Nellie Strowbridge had a family connection to the tragedy of 1914 and create a fictional tale of two women affected by the loss of a man at Southern Cross.
A realistic perspective into the lives of those left behind and how they coped with the tragedy of their loss, as well as the events surrounding many people’s lives of those who waited in the balance for their loved ones to return.
Many historical stories view the incident itself as an opportunity to create a fictional connection, but Strowbridge considers the families who waited at home with an eerie presence creeping throughout the community.
Ghost of the Southern Cross revisits the lives of many women who stood waiting with an inevitable loss weighing over their heads. Strowbridge opens the doors to an emotional perspective of a tragic loss and the lasting impact it has on two women’s lives and futures.
By Chris Ryan
They say to not judge a book by its cover, but The Bay Bulls Standoff displays an old green house standing alone in isolation and sets the perfect tone for the story of Leo Crockwell.
In 2010, Crockwell had an altercation with his sister and locked himself up in his mother’s house for eight days for a standoff against the RCMP. An incident that put Bay Bulls on the national map and kept the island guessing what would happen next.
Newfoundland stood still for over a week, while they wondered how the police planned to remove Crockwell from the residence, while many scenarios flooded the province.
Entrenched in deep community connection, this chronicle of events gives us a bird’s eye view of the reaction from the town and their perspective on the incident- whether it be dedication, misunderstanding or sympathy. Either way, it was on everyone’s minds and it is worth hearing the story.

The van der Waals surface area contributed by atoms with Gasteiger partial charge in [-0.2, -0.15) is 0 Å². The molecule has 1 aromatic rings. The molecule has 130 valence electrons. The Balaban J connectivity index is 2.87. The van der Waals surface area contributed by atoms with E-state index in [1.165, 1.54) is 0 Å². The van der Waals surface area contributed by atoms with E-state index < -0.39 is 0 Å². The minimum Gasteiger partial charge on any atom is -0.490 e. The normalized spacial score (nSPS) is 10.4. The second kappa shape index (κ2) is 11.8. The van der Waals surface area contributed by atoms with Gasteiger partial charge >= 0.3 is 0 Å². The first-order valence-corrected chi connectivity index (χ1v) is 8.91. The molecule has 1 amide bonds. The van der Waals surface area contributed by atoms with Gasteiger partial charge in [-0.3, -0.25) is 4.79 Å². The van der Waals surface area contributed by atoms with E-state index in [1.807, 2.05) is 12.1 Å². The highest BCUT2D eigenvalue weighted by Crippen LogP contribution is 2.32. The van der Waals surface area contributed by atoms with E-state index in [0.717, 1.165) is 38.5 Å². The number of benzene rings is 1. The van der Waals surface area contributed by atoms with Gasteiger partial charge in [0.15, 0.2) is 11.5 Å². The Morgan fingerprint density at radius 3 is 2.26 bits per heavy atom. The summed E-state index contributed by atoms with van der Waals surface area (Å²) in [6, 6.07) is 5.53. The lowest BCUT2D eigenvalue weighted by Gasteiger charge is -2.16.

Even though the people of Bay Bulls were trying to give an understanding about the incident, it truly was the police who had no idea what was happening behind closed doors.
It could be considered the time Bay Bulls represented the people of the community and stood up for who they are and it’s also an important part of Newfoundland history. It’s an unfamiliar scenario to this province- one straight from Hollywood, right in our own backyards.
A clear perspective paralleled with the importance of Newfoundland community and the story of a brilliant man who had a plan well beyond what anyone else had ever expected.
There are intentions to have a movie released based on the book and the story itself, but the preview proves to be yet another terrible display of the province.
Littered with quotes of people confused about how the system works and a misunderstanding of every day processes, it gives a harsh picture of Newfoundlanders. The people of Bay Bulls were of course concerned for Crockwell and his family and most likely guessed what was happening in the green house, but the rumours made in the film are outlandish and dramatic. They are not realistic conversations of the town’s people.
Once again, the media is using a piece of history to represent us in the harshest light: as uneducated citizens who haven’t a clue and have nothing better to do than predict peculiar stories and overact, when in reality that is not the case.